Escape from Camp 14: life inside North Korea’s brutal labour camps
The thought of spending just one day with a full stomach compelled Shin Dong-hyuk to take the biggest risk of his life.
In 2005, he escaped North Korea’s Camp 14, a prison holding political enemies of the state. He was 23, and all he had ever known of life was the labour camp – its conditions likened to a Soviet gulag or Nazi concentration camp.
“I never felt resentful about the way I had to live. I never thought there could be another way of life,” Shin said at London’s Frontline Club where he appeared with Harden this week.
Shin was born in a “complete control district”, about 30 miles long and 15 miles wide, in the mountainous centre of the country, and grew up among an estimated 15,000 prisoners who were put to work in the camp’s coal mines, farms and factories.
“The first thing I remember being taught by the prison guards/teachers was that we should have been dead a long time ago, but we were very lucky to have been granted another chance to live,” Shin said, speaking through an interpreter.
“Because your parents were criminals and you were born from them, you had to redeem yourself and the sin of your family by working hard.”
South Korean intelligence and human rights groups believe Camp 14 is one of six labour camps in North Korea containing up to 200,000 people – many of them detained simply because they are related to individuals the authorities consider enemies.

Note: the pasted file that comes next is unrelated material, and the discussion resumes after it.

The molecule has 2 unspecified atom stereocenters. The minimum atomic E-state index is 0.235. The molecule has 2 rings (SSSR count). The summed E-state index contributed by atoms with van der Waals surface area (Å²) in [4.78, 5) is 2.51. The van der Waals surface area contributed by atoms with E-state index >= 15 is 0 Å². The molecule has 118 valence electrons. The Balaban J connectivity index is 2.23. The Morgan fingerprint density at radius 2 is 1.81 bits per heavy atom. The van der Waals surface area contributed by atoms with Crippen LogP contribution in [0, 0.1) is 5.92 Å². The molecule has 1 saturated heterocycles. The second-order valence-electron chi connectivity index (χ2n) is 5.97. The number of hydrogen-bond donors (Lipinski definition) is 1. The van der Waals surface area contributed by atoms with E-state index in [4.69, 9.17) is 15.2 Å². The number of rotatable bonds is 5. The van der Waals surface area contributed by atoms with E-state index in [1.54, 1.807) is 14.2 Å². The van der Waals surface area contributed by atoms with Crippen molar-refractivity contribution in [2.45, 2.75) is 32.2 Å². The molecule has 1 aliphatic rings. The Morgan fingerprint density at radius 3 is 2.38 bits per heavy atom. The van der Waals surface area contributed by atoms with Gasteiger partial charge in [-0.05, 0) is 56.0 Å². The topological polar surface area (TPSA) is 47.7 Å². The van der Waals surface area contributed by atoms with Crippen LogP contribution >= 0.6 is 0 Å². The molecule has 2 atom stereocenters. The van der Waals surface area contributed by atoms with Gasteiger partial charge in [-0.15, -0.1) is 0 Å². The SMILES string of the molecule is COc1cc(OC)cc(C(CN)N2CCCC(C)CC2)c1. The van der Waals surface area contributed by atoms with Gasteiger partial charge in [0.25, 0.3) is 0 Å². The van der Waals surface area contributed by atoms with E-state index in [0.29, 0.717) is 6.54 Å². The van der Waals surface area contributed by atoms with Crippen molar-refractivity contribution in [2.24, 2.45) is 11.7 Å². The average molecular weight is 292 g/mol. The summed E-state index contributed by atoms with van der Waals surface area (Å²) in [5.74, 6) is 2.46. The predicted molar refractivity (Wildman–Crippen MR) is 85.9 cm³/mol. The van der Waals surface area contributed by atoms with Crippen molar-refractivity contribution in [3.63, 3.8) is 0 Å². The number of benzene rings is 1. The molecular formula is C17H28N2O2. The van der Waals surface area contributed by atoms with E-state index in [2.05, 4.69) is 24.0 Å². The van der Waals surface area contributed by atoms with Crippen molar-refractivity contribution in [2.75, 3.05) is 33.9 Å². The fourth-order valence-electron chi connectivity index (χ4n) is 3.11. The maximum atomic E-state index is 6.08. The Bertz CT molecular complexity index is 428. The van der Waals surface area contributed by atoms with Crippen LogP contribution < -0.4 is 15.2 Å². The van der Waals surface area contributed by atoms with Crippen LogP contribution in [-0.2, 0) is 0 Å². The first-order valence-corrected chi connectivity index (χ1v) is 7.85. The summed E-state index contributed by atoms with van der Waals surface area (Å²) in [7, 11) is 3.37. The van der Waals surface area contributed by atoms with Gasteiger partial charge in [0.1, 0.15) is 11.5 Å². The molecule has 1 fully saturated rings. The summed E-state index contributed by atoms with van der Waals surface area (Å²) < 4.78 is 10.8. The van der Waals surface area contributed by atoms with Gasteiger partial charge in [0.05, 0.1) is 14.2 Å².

Although Pyongyang denies the existence of the camps, Harden said the accounts of dozens of former North Korean prisoners and prison guards tell the same story – of the squalor, misery and near starvation, the long days of hard labour and early deaths, usually from malnutrition-related diseases.
“The camps have remained a very important part of the totalitarian state,” Harden said. “They are an instrument of terror and they have worked very well.”
Yet the camps have barely come up for discussion in talks with the West, partly because of the military threat North Korea poses to South Korea. Harden said almost all of Seoul is within range of the artillery North Korea has lined up near the demilitarized zone between the two countries.